The UK's data watchdog has told Snapchat it might have to stop offering its generative AI chatbot My AI.

An initial probe into the company suggested a "worrying failure" by parent company Snap over potential privacy risks, especially to children.

However, the Information Commissioners Office (ICO) stressed that its findings were "provisional".

Snap said it was "closely reviewing" the ICO's decision and would "work constructively" with the watchdog.

The ICO has sent a preliminary enforcement notice to the tech giant. At this stage the notice is a signal to Snap to ensure My AI complies with data protection rules which includes the Children's Design Code.

The watchdog's code contains 15 standards that online services need to follow. This ensures they are complying with their obligations under data protection law to protect children's data online.

The ICO said that if a final enforcement notice was to be adopted, Snap might not be able to offer the My AI function to UK users until the company carries out "an adequate risk assessment".

My AI is – according to the company – "an experimental and friendly" chatbot designed to be a personal sidekick to each Snapchatter who chats with it.

Powered by OpenAI's ChatGPT, it can be used as an assistant to plan day trips or create menus.

The feature has more than two million chats per day happening on the app, according to Snap's boss Evan Spiegel.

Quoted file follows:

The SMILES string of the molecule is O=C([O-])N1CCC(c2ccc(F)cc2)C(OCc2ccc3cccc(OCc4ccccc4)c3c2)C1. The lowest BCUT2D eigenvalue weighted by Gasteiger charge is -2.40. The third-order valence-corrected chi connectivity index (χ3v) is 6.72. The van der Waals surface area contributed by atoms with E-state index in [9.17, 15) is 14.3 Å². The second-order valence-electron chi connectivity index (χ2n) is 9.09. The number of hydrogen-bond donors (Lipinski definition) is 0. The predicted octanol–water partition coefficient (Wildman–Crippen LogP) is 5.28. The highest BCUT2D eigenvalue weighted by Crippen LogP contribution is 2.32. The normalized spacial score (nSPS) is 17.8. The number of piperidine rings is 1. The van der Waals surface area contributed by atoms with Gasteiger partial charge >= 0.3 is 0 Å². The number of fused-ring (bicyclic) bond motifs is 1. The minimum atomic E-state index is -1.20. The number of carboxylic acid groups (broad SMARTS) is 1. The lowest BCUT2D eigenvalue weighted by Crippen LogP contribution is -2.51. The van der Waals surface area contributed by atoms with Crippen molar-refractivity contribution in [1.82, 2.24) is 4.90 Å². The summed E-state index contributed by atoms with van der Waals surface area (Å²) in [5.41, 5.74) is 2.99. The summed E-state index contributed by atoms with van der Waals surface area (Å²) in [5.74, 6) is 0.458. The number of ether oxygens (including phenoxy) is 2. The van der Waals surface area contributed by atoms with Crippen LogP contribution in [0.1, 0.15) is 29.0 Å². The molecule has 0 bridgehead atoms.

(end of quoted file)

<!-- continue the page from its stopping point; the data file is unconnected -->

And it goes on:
It was made available to all Snapchat users in April, after being launched for a fee in February.

Since then, the social media platform said "a lot of progress" had been made in its capabilities although it admitted that "mistakes may occur".

"My AI may answer incorrectly, provide biased answers or note it is unsure of the answers so don't rely on its advice", the company said.

Snapchat logo in the app storeImage source, Getty Images

Snap has also been criticised for being unclear over whether the chatbot can access private information such as location data.

"Snapchat can only ever access your location if you consent to share it," the firm said.

One of the other concerns about My AI is – because of how young users of Snapchat skew – whether they really understand the implications of data collection.

"Privacy is a foundational value for us – it is critical to our core use case of helping people visually communicate with their friends and family," the platform stressed.

Information Commissioner John Edwards said, "The provisional findings of our investigation suggest a worrying failure by Snap to adequately identify and assess the privacy risks to children and other users before launching My AI.

"We have been clear that organisations must consider the risks associated with AI, alongside the benefits.

"Today's preliminary enforcement notice shows we will take action in order to protect UK consumers' privacy rights."

A Snap spokeswoman said: "We are closely reviewing the ICO's provisional decision.

"Like the ICO, we are committed to protecting the privacy of our users.

"In line with our standard approach to product development, My AI went through a robust legal and privacy review process before being made publicly available.

"We will continue to work constructively with the ICO to ensure they're comfortable with our risk assessment procedures."

Snap will now have a chance to respond to the regulator's concerns before the ICO makes its final decision.

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